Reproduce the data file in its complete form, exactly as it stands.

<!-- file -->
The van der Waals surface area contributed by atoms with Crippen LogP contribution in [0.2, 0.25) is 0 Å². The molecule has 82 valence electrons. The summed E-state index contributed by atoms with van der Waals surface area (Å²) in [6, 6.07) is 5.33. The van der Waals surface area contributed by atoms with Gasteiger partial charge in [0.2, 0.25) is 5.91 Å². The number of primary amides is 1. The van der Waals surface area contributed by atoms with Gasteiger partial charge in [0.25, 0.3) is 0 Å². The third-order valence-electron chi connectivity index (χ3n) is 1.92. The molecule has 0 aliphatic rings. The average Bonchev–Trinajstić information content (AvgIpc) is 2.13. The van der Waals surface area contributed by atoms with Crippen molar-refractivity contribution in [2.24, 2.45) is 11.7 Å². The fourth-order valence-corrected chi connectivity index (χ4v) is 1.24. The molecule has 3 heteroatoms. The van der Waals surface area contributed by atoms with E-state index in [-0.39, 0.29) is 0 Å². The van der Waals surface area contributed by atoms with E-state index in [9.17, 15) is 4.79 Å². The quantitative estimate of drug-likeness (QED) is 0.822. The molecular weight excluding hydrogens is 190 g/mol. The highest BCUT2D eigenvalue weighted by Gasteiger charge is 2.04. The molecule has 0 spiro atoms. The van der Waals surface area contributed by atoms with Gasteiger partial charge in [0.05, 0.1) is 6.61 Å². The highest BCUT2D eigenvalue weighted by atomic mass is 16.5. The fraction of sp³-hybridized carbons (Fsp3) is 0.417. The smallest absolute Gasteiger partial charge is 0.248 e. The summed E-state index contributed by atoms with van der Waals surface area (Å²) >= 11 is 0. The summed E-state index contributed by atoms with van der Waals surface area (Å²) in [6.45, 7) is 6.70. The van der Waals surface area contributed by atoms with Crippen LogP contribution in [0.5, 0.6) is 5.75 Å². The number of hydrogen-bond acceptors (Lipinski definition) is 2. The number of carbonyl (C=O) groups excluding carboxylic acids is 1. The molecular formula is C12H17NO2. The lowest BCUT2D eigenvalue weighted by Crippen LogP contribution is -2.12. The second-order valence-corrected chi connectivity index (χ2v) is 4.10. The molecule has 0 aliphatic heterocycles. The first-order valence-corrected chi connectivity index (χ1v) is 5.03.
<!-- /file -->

The van der Waals surface area contributed by atoms with Crippen LogP contribution in [0.2, 0.25) is 0 Å². The molecule has 82 valence electrons. The summed E-state index contributed by atoms with van der Waals surface area (Å²) in [6, 6.07) is 5.33. The van der Waals surface area contributed by atoms with Gasteiger partial charge in [0.2, 0.25) is 5.91 Å². The number of primary amides is 1. The van der Waals surface area contributed by atoms with Gasteiger partial charge in [0.25, 0.3) is 0 Å². The third-order valence-electron chi connectivity index (χ3n) is 1.92. The molecule has 0 aliphatic rings. The average Bonchev–Trinajstić information content (AvgIpc) is 2.13. The van der Waals surface area contributed by atoms with Crippen molar-refractivity contribution in [2.24, 2.45) is 11.7 Å². The fourth-order valence-corrected chi connectivity index (χ4v) is 1.24. The molecule has 3 heteroatoms. The van der Waals surface area contributed by atoms with E-state index in [-0.39, 0.29) is 0 Å². The van der Waals surface area contributed by atoms with E-state index in [9.17, 15) is 4.79 Å². The quantitative estimate of drug-likeness (QED) is 0.822. The molecular weight excluding hydrogens is 190 g/mol. The highest BCUT2D eigenvalue weighted by Gasteiger charge is 2.04. The molecule has 0 spiro atoms. The van der Waals surface area contributed by atoms with Gasteiger partial charge in [0.05, 0.1) is 6.61 Å². The highest BCUT2D eigenvalue weighted by atomic mass is 16.5. The fraction of sp³-hybridized carbons (Fsp3) is 0.417. The smallest absolute Gasteiger partial charge is 0.248 e. The summed E-state index contributed by atoms with van der Waals surface area (Å²) >= 11 is 0. The summed E-state index contributed by atoms with van der Waals surface area (Å²) in [6.45, 7) is 6.70. The van der Waals surface area contributed by atoms with Crippen LogP contribution in [0.5, 0.6) is 5.75 Å². The number of hydrogen-bond acceptors (Lipinski definition) is 2. The number of carbonyl (C=O) groups excluding carboxylic acids is 1. The molecular formula is C12H17NO2. The lowest BCUT2D eigenvalue weighted by Crippen LogP contribution is -2.12. The second-order valence-corrected chi connectivity index (χ2v) is 4.10. The molecule has 0 aliphatic heterocycles. The first-order valence-corrected chi connectivity index (χ1v) is 5.03.